Trump Judges on: Church and State

Trump judges and nominees who have fought to erode the separation of church and state:

Allison Eid (Tenth Circuit), while on the Colorado Supreme Court, supported the use of taxpayer dollars to pay for vouchers to private religious schools. Eid also advocated for exempting religiously-affiliated retirement homes from paying taxes.

Ralph Erickson (Eighth Circuit), as a district court judge, ruled against plaintiffs who argued that the display and taxpayer-funded upkeep of a monument of the Ten Commandments on city property violated the Establishment Clause.

Neil Gorsuch (Supreme Court), while on the Tenth Circuit, in cases like Hobby Lobby Stores Inc. v. Sebelius and Little Sisters of the Poor v. Burwell, took an expansive view of the religious liberty of persons and corporations, even when those religious beliefs curtail the rights of other Americans. He was extremely permissive in permitting religiously oriented public displays and installations. He repeatedly criticized the “reasonable observer” test for Establishment Clause cases as too likely to find impermissible endorsements of religion by the government.

Steven Grasz (Eighth Circuit), while serving in the Nebraska Department of Justice, petitioned the Nebraska State Board of Education to teach evolution as a theory and not “objective fact.” Grasz argued that teaching evolution as fact could interfere with religious rights. Grasz has advocated for religion-specific, student-led prayers before school baccalaureate ceremonies and sports events.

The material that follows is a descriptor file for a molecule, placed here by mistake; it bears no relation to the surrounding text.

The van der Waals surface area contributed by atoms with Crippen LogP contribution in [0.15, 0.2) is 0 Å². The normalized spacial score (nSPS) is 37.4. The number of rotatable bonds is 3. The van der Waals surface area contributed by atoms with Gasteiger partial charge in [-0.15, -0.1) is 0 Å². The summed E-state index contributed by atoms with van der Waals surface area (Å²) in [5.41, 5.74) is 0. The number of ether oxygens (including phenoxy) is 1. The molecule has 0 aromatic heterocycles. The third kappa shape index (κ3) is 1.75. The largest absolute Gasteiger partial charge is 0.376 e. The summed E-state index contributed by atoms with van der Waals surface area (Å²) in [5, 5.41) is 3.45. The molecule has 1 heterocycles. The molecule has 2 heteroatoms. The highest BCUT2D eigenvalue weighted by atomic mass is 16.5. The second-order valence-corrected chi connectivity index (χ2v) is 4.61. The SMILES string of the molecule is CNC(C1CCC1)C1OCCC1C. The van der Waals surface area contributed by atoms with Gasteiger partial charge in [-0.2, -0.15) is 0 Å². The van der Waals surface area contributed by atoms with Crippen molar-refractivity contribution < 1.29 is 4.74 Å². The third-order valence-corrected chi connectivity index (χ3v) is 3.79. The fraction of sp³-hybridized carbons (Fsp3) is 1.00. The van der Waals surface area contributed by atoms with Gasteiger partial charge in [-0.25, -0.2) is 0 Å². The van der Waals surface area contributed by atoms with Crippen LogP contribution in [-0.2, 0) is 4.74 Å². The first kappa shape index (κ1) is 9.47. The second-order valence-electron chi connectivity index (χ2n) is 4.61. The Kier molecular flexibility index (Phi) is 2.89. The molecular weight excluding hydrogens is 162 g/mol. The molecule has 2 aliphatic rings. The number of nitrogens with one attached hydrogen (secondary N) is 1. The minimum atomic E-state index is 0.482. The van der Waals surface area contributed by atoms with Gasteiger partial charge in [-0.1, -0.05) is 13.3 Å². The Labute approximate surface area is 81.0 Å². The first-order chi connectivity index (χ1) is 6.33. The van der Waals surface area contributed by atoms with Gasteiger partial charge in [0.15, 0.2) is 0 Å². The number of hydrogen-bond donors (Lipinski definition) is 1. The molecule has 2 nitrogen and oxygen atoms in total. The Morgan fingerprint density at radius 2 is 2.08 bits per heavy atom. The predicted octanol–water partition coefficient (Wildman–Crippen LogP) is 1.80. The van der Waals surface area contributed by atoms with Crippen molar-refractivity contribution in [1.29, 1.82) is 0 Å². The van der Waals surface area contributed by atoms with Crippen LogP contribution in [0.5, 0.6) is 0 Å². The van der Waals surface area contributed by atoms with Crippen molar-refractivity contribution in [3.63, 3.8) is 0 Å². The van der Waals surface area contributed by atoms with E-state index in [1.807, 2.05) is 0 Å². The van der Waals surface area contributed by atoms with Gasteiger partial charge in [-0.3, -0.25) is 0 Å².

Steven Menashi (Second Circuit) called the president of People for the American Way “hysterical” because of his opposition to state funding of religious schools.

Allison Rushing (Fourth Circuit) coauthored an article with Alliance Defending Freedom’s Senior Counsel Jordan Lorence, titled “Nothing to Stand On: ‘Offended Observers’” and the Ten Commandments. The Rushing-Lorence article criticizes and demeans those who seek to enforce the Establishment Clause.

Lawrence VanDyke (Ninth Circuit) argued it was constitutional to teach creationism in public schools.

Don Willett (Fifth Circuit), while working in then-President George W. Bush’s administration, was the Director of Law & Policy for the White House Office of Faith-Based and Community Initiatives. Willett laments that prior to the Bush administration, government officials “routinely tilted the playing field against religious groups . . . [b]ecause they stubbornly misperceive the requirements of the First Amendment and have failed to bring their stale policies in line with recent U.S. Supreme Court rulings that have cooled church-state hostility by supplanting rigid separationism with what the Church has called ‘guarantee of neutrality.’” Overall, Willett believes that “[t]he American people, for their part, want religion in the public square.”